Nietzsche, on the other hand, might not have explicitly mentioned the atheistic foundation of his argument in his statement in Gay Science No. 304 but it is clear that he insisted that man should not be controlled by any rule or principle that restrains him from doing what he wants. Apparently, Nietzsche and Kierkegaard also differed in their views when it comes to their treatment of the ego or the individual. For Nietzsche, the individual is supreme and it is only by being so that he frees himself from the clutches of any entity that could hinder his struggle to achieve happiness. Rules that are imposed on him that tend to impede his freedom of movements must, therefore, be removed or repudiated. Kierkegaard, on the other hand, insisted that man should always consider the existence of a higher entity, God. Kierkegaard argued that man is governed by the rules of the Supreme Being and because of this there are limits to his freedom. However, it is necessary to discuss each of the key statements made by both modern philosophers in a more profound manner. The result of such discussion should clarify the opposing perspectives regarding egoism. No. 304 of Nietzsche’s Gay Science is a very explicit statement that describes the author’s personal conviction regarding the primacy of the individual. The last part of the section actually sums up in the most profound manner what he believed in. Nietzsche wrote: “I do not mean to strive with open eyes for my impoverishment; I do not like any of the negative virtues whose very essence is negation and self-renunciation.” (244) The previous sentences that led to this conclusion are highly critical of the set-up wherein man is ruled by laws that mostly pertain to activities or actions that should not be done. This results into an environment or a society in which people are restrained from undertaking efforts that they may deem as beneficial to them individually. Consequently, individuals are also deprived of the chance to live happily according to their respective definitions of it. In the statement, Nietzsche asserts that he does not wish to live under such conditions and that he opposes all rules that results in these. Apparently, Nietzsche does not see the necessity of discussing the bases of the laws or rules which he points out as restrictive and violating of individual freedom. It is also clear that it does not matter whether such rules are secular or borne out of religious beliefs. As long as these explicitly tell man what not to do, then these deserve to be opposed. For Nietzsche, the argument against such restrictions should not be anchored on the cost-benefits analysis for society. It is in the actual effects that these produce on the individual. If such laws impede or hinder the individual, then these are not justified. It does not matter whether these are supposedly important for social order or whether these are for the common good. For Nietzsche, if it is restrictive in essence then it is deplorable. It is quite obvious that he has made the individual as the center for all his arguments, which runs contrary to the perspectives adhered by governments and other power structures in society, whether religious or secular. If his statements are analyzed further, it would definitely appear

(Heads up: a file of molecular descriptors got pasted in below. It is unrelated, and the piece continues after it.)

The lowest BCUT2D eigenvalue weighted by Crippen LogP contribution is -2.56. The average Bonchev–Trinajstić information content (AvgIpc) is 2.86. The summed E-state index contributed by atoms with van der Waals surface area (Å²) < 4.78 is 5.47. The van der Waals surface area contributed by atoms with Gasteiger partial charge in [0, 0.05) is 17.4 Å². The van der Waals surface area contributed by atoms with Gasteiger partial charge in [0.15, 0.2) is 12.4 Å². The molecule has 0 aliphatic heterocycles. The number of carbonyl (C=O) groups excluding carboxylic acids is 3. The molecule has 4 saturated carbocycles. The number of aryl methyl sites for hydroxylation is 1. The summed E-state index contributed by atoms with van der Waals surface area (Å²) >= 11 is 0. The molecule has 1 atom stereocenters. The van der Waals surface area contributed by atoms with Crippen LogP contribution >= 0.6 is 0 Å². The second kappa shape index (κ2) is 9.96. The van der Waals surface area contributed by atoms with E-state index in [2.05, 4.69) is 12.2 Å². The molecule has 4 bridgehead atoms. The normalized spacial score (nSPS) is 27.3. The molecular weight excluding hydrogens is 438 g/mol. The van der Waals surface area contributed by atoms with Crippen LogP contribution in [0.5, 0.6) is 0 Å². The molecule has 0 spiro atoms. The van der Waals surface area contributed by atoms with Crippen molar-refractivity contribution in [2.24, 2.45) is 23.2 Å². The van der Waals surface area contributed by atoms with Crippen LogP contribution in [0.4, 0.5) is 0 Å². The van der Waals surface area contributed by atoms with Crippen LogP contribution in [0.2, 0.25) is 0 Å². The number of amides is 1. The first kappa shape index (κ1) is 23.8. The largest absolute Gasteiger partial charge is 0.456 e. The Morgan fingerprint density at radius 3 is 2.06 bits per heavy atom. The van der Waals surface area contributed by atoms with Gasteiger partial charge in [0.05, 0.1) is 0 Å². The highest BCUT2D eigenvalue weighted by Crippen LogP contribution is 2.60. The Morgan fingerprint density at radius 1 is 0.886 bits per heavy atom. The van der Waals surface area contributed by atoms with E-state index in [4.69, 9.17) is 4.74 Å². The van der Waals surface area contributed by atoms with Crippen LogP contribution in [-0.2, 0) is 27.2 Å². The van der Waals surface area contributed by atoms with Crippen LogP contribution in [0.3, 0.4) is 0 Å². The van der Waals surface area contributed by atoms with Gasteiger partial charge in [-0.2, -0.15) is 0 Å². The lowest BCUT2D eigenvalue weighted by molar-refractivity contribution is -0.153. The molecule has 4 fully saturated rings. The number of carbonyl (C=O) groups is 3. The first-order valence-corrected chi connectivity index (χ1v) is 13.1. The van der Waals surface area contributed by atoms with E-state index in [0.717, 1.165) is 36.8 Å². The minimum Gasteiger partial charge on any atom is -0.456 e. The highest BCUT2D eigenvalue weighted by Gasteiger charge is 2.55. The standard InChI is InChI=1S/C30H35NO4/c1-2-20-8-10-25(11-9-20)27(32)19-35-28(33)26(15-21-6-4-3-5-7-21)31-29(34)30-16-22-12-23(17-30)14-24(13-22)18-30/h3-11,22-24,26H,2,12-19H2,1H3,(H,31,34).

Two Opposing Perspectives on Egoism Friedrich Nietzsche’ Gay Science No. 304 and Soren Kierkegaard’s Fear and Trembling are two written works that bear essential disagreements on the aspect of egoism. The points of contention are relevant because these are actually the very same issues that continue to shape man’s perspectives on ethics and moralities…
Two articles were written to present both sides of the issue. The first article “Differences Should Not Drive a Curriculum” by Barnett and Rivers debunks the idea that girls and boys who attend single-sex classrooms perform better than their counterparts in a coed environment (Barnett and Rivers 539).
This aids the social worker in his endeavours in understanding the relationship with the client in two perspectives, as the client and as self. When the social worker assumes the perspective of the client, he develops a better understanding and can perform better.
His look into the multifaceted changing nature of self and its many stages of individualism can be seen as one of the more contemporary takes on the concept of the examined life and its universal importance as it pertains to existence.
Kierkegaard's life did not extend far beyond his hometown of Copenhagen.
Ethical egoism is the theory that it is right to act out of self-interest. It refers to the rightness or wrongness of our actions and concludes that if we act out of self-interest, we are doing the right thing, and if we act not out of self-interest like, for example, helping others without regard for our self-interest, we are not acting rightly. Psychological egoism is the theory that all of us perform actions always motivated by self-interest.
In most cases, a person who is an egoist is a slave of vanity and seeks to benefit at the expense of the other individuals in the society. In the study we’re going to weigh the pros and cons between psychological
Every activity or action one engages in, may it service hours or resources usually has a motivation tied to them, and effects that may result from the action. In such cases, there are benefits and costs that
Ethical subjectivism is one of the most prominent ideas that insists that human subjectivity in ethics is derived from personal experience and perceptions. It is the belief that all ethical thought process,
Human beings are unique in nature hence every single action of help varies. Ethical egoism defines human behavior. The paper will thrive to define ethical egoism and discern whether altruistic actions results from